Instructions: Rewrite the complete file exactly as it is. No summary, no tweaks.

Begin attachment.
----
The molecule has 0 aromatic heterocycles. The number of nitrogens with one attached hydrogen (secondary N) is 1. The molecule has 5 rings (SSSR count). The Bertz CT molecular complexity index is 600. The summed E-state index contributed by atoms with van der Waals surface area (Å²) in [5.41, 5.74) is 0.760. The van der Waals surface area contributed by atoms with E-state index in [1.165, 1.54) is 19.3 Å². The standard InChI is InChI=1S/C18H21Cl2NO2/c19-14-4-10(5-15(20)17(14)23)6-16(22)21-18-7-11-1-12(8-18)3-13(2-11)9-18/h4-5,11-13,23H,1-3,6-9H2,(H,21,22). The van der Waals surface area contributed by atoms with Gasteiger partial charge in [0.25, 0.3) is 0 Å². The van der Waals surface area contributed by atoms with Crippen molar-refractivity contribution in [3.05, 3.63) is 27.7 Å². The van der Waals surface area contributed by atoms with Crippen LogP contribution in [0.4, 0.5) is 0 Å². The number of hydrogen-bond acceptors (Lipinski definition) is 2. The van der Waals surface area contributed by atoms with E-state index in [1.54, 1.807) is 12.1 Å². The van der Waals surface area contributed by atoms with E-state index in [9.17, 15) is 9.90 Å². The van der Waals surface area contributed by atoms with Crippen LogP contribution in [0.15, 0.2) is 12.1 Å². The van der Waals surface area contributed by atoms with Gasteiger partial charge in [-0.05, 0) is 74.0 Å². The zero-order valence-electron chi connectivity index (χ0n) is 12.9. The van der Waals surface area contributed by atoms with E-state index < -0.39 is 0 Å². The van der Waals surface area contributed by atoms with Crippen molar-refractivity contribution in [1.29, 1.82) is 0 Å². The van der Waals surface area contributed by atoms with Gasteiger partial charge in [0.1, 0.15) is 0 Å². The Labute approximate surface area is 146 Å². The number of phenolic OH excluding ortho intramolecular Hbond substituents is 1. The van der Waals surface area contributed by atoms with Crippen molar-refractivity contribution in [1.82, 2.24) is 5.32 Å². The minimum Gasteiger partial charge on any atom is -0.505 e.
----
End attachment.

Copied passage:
The molecule has 0 aromatic heterocycles. The number of nitrogens with one attached hydrogen (secondary N) is 1. The molecule has 5 rings (SSSR count). The Bertz CT molecular complexity index is 600. The summed E-state index contributed by atoms with van der Waals surface area (Å²) in [5.41, 5.74) is 0.760. The van der Waals surface area contributed by atoms with E-state index in [1.165, 1.54) is 19.3 Å². The standard InChI is InChI=1S/C18H21Cl2NO2/c19-14-4-10(5-15(20)17(14)23)6-16(22)21-18-7-11-1-12(8-18)3-13(2-11)9-18/h4-5,11-13,23H,1-3,6-9H2,(H,21,22). The van der Waals surface area contributed by atoms with Gasteiger partial charge in [0.25, 0.3) is 0 Å². The van der Waals surface area contributed by atoms with Crippen molar-refractivity contribution in [3.05, 3.63) is 27.7 Å². The van der Waals surface area contributed by atoms with Crippen LogP contribution in [0.4, 0.5) is 0 Å². The number of hydrogen-bond acceptors (Lipinski definition) is 2. The van der Waals surface area contributed by atoms with E-state index in [1.54, 1.807) is 12.1 Å². The van der Waals surface area contributed by atoms with E-state index in [9.17, 15) is 9.90 Å². The van der Waals surface area contributed by atoms with Crippen LogP contribution in [0.15, 0.2) is 12.1 Å². The van der Waals surface area contributed by atoms with Gasteiger partial charge in [-0.05, 0) is 74.0 Å². The zero-order valence-electron chi connectivity index (χ0n) is 12.9. The van der Waals surface area contributed by atoms with E-state index < -0.39 is 0 Å². The van der Waals surface area contributed by atoms with Crippen molar-refractivity contribution in [1.29, 1.82) is 0 Å². The van der Waals surface area contributed by atoms with Gasteiger partial charge in [0.1, 0.15) is 0 Å². The Labute approximate surface area is 146 Å². The number of phenolic OH excluding ortho intramolecular Hbond substituents is 1. The van der Waals surface area contributed by atoms with Crippen molar-refractivity contribution in [1.82, 2.24) is 5.32 Å². The minimum Gasteiger partial charge on any atom is -0.505 e.